1920–for the first time, women have the right to vote in a federal election.

1924–first women barbers admitted to the barbers’ union.

1942–first women allowed to join the Boilermakers Union

1944–first woman receives Bronze Star for meritorious service (Cordelia E. Cook).

1949–first enlisted woman entered the regular army. This date is because in 1949 a law was passed that the WACS and the WAVES were to be absorbed into the regular military, so after that time women who joined went into the regular military.

1967–first woman buys a seat on the NY Stock Exchange (Muriel Siebert).

1969–first women allowed in Sigma Delta Chi (an honorary organization of journalists).

1971–first women recruited for the Secret Service.

1972–first association forms to support women business owners.

1974–girls permitted in Little League baseball for the first time.

1975–election of the first woman governor who did not follow her husband into office (Ella Grasso, Connecticut).

1976–first women admitted to the military academies (Air Force, West Point, and Annapolis). The Merchant Marine Academy was first to admit women and did so in 1974.

2011–According to a report released by the White House yesterday (2-28-11), women earn more college degrees than men, but at all educational levels, men out-earn women. (After reading the above list, this is hardly a surprise…)

As I said in the beginning, this list is random and certainly not complete. Many additional firsts have been achieved. Please use the comments section below to add your favorite “firsts” for women, and please check my website for more stories about American women who have led the way.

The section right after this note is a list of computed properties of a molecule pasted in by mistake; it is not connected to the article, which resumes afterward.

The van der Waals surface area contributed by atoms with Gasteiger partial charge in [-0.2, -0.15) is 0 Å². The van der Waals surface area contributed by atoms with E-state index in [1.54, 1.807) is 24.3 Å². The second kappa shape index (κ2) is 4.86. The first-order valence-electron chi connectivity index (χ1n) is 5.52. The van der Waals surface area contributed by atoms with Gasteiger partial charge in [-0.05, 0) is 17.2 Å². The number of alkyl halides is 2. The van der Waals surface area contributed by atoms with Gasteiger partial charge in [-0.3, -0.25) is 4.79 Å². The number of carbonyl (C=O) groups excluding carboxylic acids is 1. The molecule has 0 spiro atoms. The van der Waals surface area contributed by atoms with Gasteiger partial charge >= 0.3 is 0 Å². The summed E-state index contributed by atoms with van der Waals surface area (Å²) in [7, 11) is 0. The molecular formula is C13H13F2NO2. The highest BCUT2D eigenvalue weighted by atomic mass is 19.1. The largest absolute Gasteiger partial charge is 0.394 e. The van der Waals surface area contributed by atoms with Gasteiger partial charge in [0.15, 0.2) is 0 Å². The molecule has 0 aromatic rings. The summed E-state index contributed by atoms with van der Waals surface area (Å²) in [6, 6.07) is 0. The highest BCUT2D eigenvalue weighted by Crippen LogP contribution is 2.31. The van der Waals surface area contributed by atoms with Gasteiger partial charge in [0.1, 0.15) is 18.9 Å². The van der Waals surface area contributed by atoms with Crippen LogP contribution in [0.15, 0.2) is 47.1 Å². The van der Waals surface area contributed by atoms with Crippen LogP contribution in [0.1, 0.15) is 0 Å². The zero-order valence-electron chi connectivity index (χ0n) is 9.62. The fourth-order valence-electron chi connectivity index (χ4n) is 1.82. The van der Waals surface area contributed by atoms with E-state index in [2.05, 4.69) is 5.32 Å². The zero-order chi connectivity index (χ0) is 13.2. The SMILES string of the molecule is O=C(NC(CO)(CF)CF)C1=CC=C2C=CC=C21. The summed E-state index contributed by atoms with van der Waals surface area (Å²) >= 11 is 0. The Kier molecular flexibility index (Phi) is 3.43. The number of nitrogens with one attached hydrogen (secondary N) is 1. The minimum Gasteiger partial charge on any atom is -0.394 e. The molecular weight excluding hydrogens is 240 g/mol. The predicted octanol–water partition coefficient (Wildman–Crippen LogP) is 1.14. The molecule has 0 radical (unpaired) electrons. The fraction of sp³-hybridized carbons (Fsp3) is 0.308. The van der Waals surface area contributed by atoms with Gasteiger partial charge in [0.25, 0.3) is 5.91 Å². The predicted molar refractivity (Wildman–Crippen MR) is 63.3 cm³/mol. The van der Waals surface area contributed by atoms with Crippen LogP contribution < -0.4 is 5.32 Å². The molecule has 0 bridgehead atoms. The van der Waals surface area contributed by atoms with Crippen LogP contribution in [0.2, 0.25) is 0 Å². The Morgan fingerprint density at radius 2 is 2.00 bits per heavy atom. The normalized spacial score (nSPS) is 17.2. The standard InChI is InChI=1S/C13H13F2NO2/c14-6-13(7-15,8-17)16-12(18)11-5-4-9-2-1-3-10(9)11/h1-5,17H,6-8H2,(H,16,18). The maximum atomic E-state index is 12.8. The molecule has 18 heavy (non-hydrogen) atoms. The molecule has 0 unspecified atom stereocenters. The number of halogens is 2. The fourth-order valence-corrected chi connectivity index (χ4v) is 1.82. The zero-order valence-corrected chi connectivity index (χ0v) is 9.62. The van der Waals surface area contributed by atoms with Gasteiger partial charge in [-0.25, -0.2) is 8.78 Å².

In celebration of Women’s History Month, I am going to be writing about thirty women under age 30 who have made a difference. The women range from women of the past, such as the first woman to be accepted as a veteran of the Civil War after having disguised herself as a man in order to fight, to women still living today such as Marian Wright Edelman, who not only established the Children’s Defense Fund but who was the first African American woman to be accepted as a member of the bar in Mississippi, no small accomplishment. (You may check this site daily to read about each newly listed woman, or sign up to receive short e-blasts each day of March.)

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2 thoughts on “Women’s History Month: Female Firsts”

  1. Thank you for promoting women’s history. Not enough writers do. These are very interesting facts but there were many firsts attained before the 1839 date with which you start your list. Since my book, “Female Adventurers: the women who helped colonize Massachusetts and Connecticut,” profiles women from the 17th century, I’ve researched a lot of earlier first.

  2. Thank you so much for your comment. I will check on your book. It sounds interesting. You have correctly noted that I have picked a different starting point for my information. For the most part, I don’t write much about events before the Civil War. We all have to pick our fields of expertise and I’m glad to know your field of research. That can’t have been easy!